July 20, 2016 at 4:59 pm EDT | by Keith Loria
Lovato, Jonas kindred spirits

‘2016 Honda Civic Tour Featuring Demi Lovato & Nick Jonas: Future Now’
Tuesday, July 26
7 p.m.
Verizon Center
601 F St., N.W.
$25-80

Nick Jonas joins Demi Lovato on the D.C. stop of their Future Now Tour on Tuesday, July 26. (Photo courtesy 42 West)

Nick Jonas joins Demi Lovato on the D.C. stop of their Future Now Tour on Tuesday, July 26. (Photo courtesy 42 West)

Singer and actress Demi Lovato is a strong supporter of LGBT rights. She played a lesbian character on Fox’s “Glee,” served as grand marshal of the Los Angeles Pride Parade this year and has spoken openly about her grandfather’s homosexuality. She’s also partnered with the Human Rights Campaign on the Americans for Marriage Equality campaign, which supports marriage equality.

“Well, I think first of all, for me, my connection with the gay community — the LGBT community — I’ve always kind of been kind of like an outsider when I lived in Texas,” Lovato says. “I never fit it and I didn’t agree with a lot of the opinions down in the South, and when I got out to California, I just saw a whole new world and I thought I have no idea why this isn’t like the rest of the U.S., and the rest of the world, to be honest. So, I’m just standing up for what’s right and that’s my connection with it.”

On July 26, Lovato and touring partner Nick Jonas head to the Verizon Center as part of their Honda Civic Tour: “Future Now,” in support of Lovato’s newest album, “Confident” and Jonas’ latest release, “Stone Cold.”

Never afraid to speak her mind, earlier this year Lovato appeared at the Billboard Music Awards wearing a mesh shirt with a symbol that’s come to represent trans people in the ongoing fight for trans legal protections (and the opposition’s obsession with bathrooms).

“I feel like, for me, I want to use my voice to make a difference in the world,” Lovato says. “There’s so much more to my voice than just singing and I learned that at a young age. I had a moment where I just thought, ‘You know I want to do so much more than just sing,’ and I grew up with people that were judged for being gay and I never understood it.”

Lovato and Jonas even decided to cancel their performances in North Carolina in support of these beliefs.

“I think that Demi and I felt it to be really important and it’s a tough call to make,” Jonas says. “We obviously feel disappointment ourselves knowing that our fans that were looking forward to the show were disappointed but there are these moments when something is as important to you as this issue was and is, where you kind of have to make a strong stand and hope that your fans unify with you and do their best to make that change and see positive outcomes. But it is just an overall disappointing situation and hopefully there are artists that are always willing to make bold choices to stand for what they believe in.”

Lovato agrees.

“I think that anything that you do, you need to do it to the max and if you can make a difference by, for instance, with the Billboard Awards, I knew that this was an issue that we had been dealing with, with the cancellation of the shows,” she says. “I wanted to make an impact and I wanted to make a statement that said, ‘Hey, listen, I hear you, I’m really sorry to the fans that are going to miss the show but this is an important issue to me and I want to speak out and I want to use my music to do it. I think it’s important for artists to remember that they can use their platform for the better.”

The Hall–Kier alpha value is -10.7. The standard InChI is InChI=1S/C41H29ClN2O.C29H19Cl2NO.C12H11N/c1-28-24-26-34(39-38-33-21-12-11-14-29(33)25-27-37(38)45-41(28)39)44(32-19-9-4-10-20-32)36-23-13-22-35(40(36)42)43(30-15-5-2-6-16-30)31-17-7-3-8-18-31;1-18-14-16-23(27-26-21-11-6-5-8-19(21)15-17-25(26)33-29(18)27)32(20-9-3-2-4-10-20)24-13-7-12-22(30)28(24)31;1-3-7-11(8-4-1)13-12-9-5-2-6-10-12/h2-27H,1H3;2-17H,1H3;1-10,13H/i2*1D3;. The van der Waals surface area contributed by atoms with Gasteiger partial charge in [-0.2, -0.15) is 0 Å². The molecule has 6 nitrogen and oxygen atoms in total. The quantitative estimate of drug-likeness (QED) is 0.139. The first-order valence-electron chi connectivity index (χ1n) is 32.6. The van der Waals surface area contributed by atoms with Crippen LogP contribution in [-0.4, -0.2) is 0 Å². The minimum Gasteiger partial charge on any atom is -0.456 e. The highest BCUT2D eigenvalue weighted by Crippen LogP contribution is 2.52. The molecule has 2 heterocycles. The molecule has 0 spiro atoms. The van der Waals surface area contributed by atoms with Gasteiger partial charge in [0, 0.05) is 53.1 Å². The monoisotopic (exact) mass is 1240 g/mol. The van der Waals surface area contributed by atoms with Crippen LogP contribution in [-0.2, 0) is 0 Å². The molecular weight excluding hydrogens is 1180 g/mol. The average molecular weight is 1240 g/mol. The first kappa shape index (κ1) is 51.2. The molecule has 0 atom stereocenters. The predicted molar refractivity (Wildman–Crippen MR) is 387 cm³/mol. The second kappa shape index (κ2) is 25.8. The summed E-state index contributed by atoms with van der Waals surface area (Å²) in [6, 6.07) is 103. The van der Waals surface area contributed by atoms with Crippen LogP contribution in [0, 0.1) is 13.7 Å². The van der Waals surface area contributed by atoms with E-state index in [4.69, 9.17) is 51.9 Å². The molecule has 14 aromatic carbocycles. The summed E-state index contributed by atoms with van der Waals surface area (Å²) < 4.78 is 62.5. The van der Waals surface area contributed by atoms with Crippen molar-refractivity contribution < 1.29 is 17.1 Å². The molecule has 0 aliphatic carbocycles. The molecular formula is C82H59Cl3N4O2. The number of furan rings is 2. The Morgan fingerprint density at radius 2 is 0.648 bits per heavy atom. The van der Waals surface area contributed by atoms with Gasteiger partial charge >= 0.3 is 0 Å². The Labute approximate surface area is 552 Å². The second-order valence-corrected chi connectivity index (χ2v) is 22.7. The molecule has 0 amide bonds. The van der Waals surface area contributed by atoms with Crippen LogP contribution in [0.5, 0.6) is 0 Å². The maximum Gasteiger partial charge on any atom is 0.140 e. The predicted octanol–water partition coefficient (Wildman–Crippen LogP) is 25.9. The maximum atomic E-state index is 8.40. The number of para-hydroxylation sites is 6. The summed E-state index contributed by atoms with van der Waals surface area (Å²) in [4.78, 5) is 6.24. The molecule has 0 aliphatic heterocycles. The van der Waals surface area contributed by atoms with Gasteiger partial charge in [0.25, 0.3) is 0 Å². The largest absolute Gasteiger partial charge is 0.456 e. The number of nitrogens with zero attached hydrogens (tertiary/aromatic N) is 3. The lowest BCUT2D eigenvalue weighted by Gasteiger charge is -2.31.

Although Lovato and Jonas are proud of their Disney pasts — she from the show “Sonny With a Chance,” he from “Jonas L.A.” and both from the “Camp Rock” movies — both have seen their music transform from Disney Radio to more adult mainstream.

“Demi is pushing me to get more vulnerable in my music with this next record and encouraging me to really open up about some things that happened in my life that I think will help people get even more connected to me,” Jonas says. “Those moments among friends and creative relationships are so important because I think they really shape not only your next steps but the way the world sees you as well which is key in making a transition from a youthful career to what hopefully is a long-lasting adult tour.”

Lovato feels the transition was a little easier for her due to the press about her rehab and problems she encountered through the years.

Demi Lovato (Photo courtesy 42 West)

Demi Lovato (Photo courtesy 42 West)

“I kind of grew up really fast in the public eye in that way and so when it was time to release my music, I think people looked at me differently,” she says. “I wanted to prove to people that I wasn’t just a stereotypical Hollywood starlet that goes to rehab and falls back into the trap of the things that got her there. I wanted to make sure that the music that I made was great and that I was passionate about the music that I put out and I sang my heart out and I also wanted to continue the message of using my platform for more things than just singing about heartbreak. That’s what music is for, is getting you through times, but also using it to inspire people.”

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